Total this tour: 128.4 miles
Solid sleep and slow rise around 8AM. Yesterday’s tough ride took its toll I guess. We rolled out down A1A and soon through Summerhaven. Jack and Fran have been threatening to buy a vacation house in this community, and Jack pointed out the area as we rode by, a beautiful location on the waterway. Then twelve miles to breakfast, which seemed like long miles into the continuing headwinds.
In Palm Coast, Google Maps pointed to a cafe on the ocean, but as we headed there nothing felt right – no shops or sidewalks or other businesses. We ended up at a resort entrance, and finally asked the golf bag boy where The Atlantic Grille might be? Right here at the Hammock Beach Resort!
We took a really great table overlooking the ocean and the green of a long par 4. The breakfast buffet, shade, and breezes off the water planted us there for almost 2 hours. We sat and watched a few golfers and didn’t want to leave.
Eventually we had to and continued south. The heat and humidity made itself known again. I stopped for a breather in Beverly Beach, thinking Jack was maybe 100 yards back. No sign of him, though, for over 5 minutes, and I was figuring he’d had a flat. After another 10 minutes I started thinking worse things – you just can’t help it. I finally turned around and started back north, just in time to see Jack emerge on the oncoming side. Whew. He’d had a home emergency – his home internet had gone out and Fran was in withdrawal.
We stopped in Flagler Beach and got cold drinks at the 7-11, then stood at the beach access checking out the scene for a long time. Unlike most places, Flagler Beach has direct access to the beach east of A1A, instead of the usual buffer of private properties. The place has the feel of a Mexican beach town, with lots of representatives from the Harley and Nascar crowd.
South of Flagler, the road jogged to the riverside along John Anderson Drive, with the miles long and hot. Properties are nice in here, old time Florida coast but only going for $300-500K, with lots of Chevys and Hyundais out front. We stopped beneath a shade tree for another breather and discussed all the various nuances of today’s home internet options, since it was on Jack’s mind.
When we reached Ormond Beach, we dutifully followed our AC maps over the bridge, only to realize that our motel was located out on the barrier island we’d just left. Back over the bridge we went, climbing up and over right into the E headwinds.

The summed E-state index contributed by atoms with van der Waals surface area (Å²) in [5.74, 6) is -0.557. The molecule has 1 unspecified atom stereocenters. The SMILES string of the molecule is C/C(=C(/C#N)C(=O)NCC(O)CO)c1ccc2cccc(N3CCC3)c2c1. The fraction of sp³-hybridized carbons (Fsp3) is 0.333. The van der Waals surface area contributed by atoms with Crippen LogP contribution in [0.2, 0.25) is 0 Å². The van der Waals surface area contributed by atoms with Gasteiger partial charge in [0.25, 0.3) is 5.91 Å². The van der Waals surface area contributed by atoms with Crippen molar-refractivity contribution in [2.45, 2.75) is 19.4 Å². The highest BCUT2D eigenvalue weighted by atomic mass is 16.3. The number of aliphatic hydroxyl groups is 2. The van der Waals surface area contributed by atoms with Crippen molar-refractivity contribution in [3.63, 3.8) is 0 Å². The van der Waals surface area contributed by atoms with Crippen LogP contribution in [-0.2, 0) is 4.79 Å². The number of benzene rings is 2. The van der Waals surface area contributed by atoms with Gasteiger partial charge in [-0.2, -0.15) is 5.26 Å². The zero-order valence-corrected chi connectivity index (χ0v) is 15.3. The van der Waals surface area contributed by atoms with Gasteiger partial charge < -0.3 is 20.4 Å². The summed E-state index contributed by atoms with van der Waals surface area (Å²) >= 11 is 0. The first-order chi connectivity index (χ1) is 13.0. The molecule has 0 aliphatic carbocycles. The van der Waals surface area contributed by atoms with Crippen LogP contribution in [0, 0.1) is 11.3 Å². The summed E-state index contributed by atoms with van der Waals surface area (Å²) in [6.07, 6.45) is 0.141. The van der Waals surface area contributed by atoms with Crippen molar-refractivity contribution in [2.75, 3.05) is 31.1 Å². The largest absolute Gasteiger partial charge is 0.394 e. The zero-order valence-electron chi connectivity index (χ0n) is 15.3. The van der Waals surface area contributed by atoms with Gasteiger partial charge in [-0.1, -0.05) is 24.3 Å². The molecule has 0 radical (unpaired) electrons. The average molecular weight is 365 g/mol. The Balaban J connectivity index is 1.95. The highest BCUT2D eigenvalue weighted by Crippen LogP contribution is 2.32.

The continued A1A road south lacks a bicycle lane or shoulder but fortunately traffic was thin here in September. Frankly, I’ve never seen so many beachside gift shops – you know the kind: styrofoam surf boards, beach buckets, sun lotion, and cheap tee shirts. Such stores are lined up here side by side, for miles. How can the market support them all? Evidently it does.
On the ocean side was a long row of highrise condos. We rode 12 miles into hot winds, weaving around the occasional parked car, through Ormond Beach and Daytona Beach. I got a big grin when I spied an iconic round tower building, the Peck Plaza. At the top of it, Linda and I had enjoyed one of our first restaurant dinners as man and wife way back in 1981.
I started getting pretty weary, maybe even into a light bonk. We finally found Fratelli’s Italian for fuel. The staff there is really nice and they were interested in our ride. Jack ordered a veggie sub while I went for a chicken and spinach pizza. The food tasted great and we complimented the chef, who came out and welcomed us and suggested we post about his place on Trip Advisor.
Further south we located our place, the Day’s Inn Oceanfront in Daytona Beach Shores FL. The staff is nice enough, but the place is smokey and dingy, some might even call it a dump. Its single redeeming value is its killer view of Daytona Beach and the Atlantic Ocean, which we enjoyed from our 6th floor patio.
This second day of hot headwind riding had us bushed again. Showers and TV football again. Too tired for more food. More TV: baseball NY-BOS and OAK-SEA and the Miss America pageant.
I woke several times before midnight and went out onto our porch to watch lightening as it approached from over the ocean. A really pretty show, breezy and finally cooler.